We designed a multisite, cluster-randomised trial of an intervention to improve preoperative communication between surgeons and older adults considering major vascular or oncological operations. Our study evaluates a question prompt list (QPL) intervention for use in the surgical clinic that our research group developed with input from patients, families and surgeons who have experience with high-risk surgery. The intervention aims to encourage patients and families to ask questions that allow them to compare treatment options and get information about how surgery might impact their lives. First, we discuss the rationale and theoretical foundations of the surgical QPL intervention. We then describe the research protocol together with details of study design, data collection, outcomes and analysis plan.

Current gaps in communication about high-risk surgery

To gain a better understanding of usual practice, our research group analysed over 90 preoperative conversations between surgeons and patients considering high-risk cardiovascular, oncological and neurosurgical procedures as part of a multi-institutional study.18 21 24 Analysis of these conversations revealed three primary barriers to decision making. One, surgeons employ a ‘fix-it’ model25 by describing the patient’s disease as an isolated abnormality linked directly with a surgical solution. This model supports an implicit message about the ‘benefits’ of surgery: the reason to operate is to fix what has been identified as broken, and the language implies the patient will return to ‘normal’ after the problem has been fixed. However, this ‘fix-it’ model lacks an explicit description about what surgery might mean more broadly, for example how surgery will impact the patient’s functional independence or other health problems. Lack of context regarding their overall health state makes it challenging for patients to understand the need to deliberate about the value of surgery given their chronic health conditions and quality-of-life preferences.18 Two, surgeons present their own evaluation of the trade-offs associated with the proposed intervention. Surgeons struggle to elicit patient preferences, and efforts to encourage questions are often ineffective as patients regularly respond with logistical or technical concerns, for example what time surgery will take place or whether stitches or staples will be used. The result is surgeon-generated assumptions about the value of specific outcomes and acceptability of trade-offs.18 Three, informed consent requires surgeons to convey risks that are typically described as objective estimates of isolated physiological harms, for example a 45% chance of renal failure. However, this approach does not describe outcomes in a way that allows patients and families to understand what life might be like after surgery.21 These three barriers highlight the need to bridge the gap between what surgeons know and what patients understand about treatment outcomes. These findings complement work by Blazeby and colleagues who have observed that surgeons emphasise in-hospital risks and technical aspects of the procedure rather than long-term functional outcomes.26 27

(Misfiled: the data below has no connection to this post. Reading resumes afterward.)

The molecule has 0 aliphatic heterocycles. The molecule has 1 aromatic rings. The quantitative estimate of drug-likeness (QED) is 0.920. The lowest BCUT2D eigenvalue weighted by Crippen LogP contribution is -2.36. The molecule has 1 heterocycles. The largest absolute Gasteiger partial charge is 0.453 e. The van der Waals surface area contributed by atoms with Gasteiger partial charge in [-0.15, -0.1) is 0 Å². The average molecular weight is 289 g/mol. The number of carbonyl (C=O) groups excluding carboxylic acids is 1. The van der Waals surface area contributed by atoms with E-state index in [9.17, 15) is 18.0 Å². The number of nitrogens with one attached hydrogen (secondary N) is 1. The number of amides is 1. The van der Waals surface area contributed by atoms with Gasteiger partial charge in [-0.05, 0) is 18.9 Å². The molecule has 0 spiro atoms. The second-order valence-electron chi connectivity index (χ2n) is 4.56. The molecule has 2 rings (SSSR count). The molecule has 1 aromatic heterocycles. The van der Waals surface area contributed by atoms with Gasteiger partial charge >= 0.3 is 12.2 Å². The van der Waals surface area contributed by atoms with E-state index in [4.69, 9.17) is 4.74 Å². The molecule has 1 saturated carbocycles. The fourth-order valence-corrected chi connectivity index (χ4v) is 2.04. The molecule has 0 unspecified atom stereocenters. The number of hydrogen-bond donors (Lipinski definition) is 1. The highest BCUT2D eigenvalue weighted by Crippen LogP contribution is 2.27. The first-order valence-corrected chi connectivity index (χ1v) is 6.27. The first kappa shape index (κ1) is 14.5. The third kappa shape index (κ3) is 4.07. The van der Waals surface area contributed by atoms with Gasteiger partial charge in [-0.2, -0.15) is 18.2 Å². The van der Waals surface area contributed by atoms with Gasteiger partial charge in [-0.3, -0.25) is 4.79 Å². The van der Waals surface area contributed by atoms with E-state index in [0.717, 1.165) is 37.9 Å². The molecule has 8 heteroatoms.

We also drew from our previous work using physician surveys28–31 and qualitative interviews with surgeons32 to identify a fourth problem with preoperative communication. Our research group has previously described ‘surgical buy-in’, whereby surgeons operate under an assumption that the patient has agreed to both the surgical procedure as well as all postoperative care anticipated by the surgeon, including life-supporting treatments.28 32 While this implicit contract is understood by surgeons, it is not recognised by patients who may desire treatment limitations based on their evaluation of certain health outcomes.24 This disconnect can result in postoperative conflict between surgeons, patients and families33 34 when patients or surrogates on behalf of patients request to forgo aggressive treatments which the surgeon believes the patient agreed to preoperatively.

Development of an intervention to improve preoperative communication

QPLs have proven efficacy for improving patient–doctor communication. QPL interventions can effectively change how patients and families communicate with physicians, improve patients’ and family members’ psychological outcomes, and better meet patients’ informational needs.35–37 Effective QPL interventions require physicians to endorse and support the patient’s use of the question list, but do not require resource-intensive adjuncts like patient navigators or patient coaching.38 For patients considering surgery39 and those with life-limiting illness,40 QPLs effectively increase the number of questions about prognosis and facilitate better alignment between treatment expectations and likely outcomes. These interventions also produce behaviour change in physicians, including surgeons,39 so that patients receive more information about treatment alternatives and attention to personal preferences.41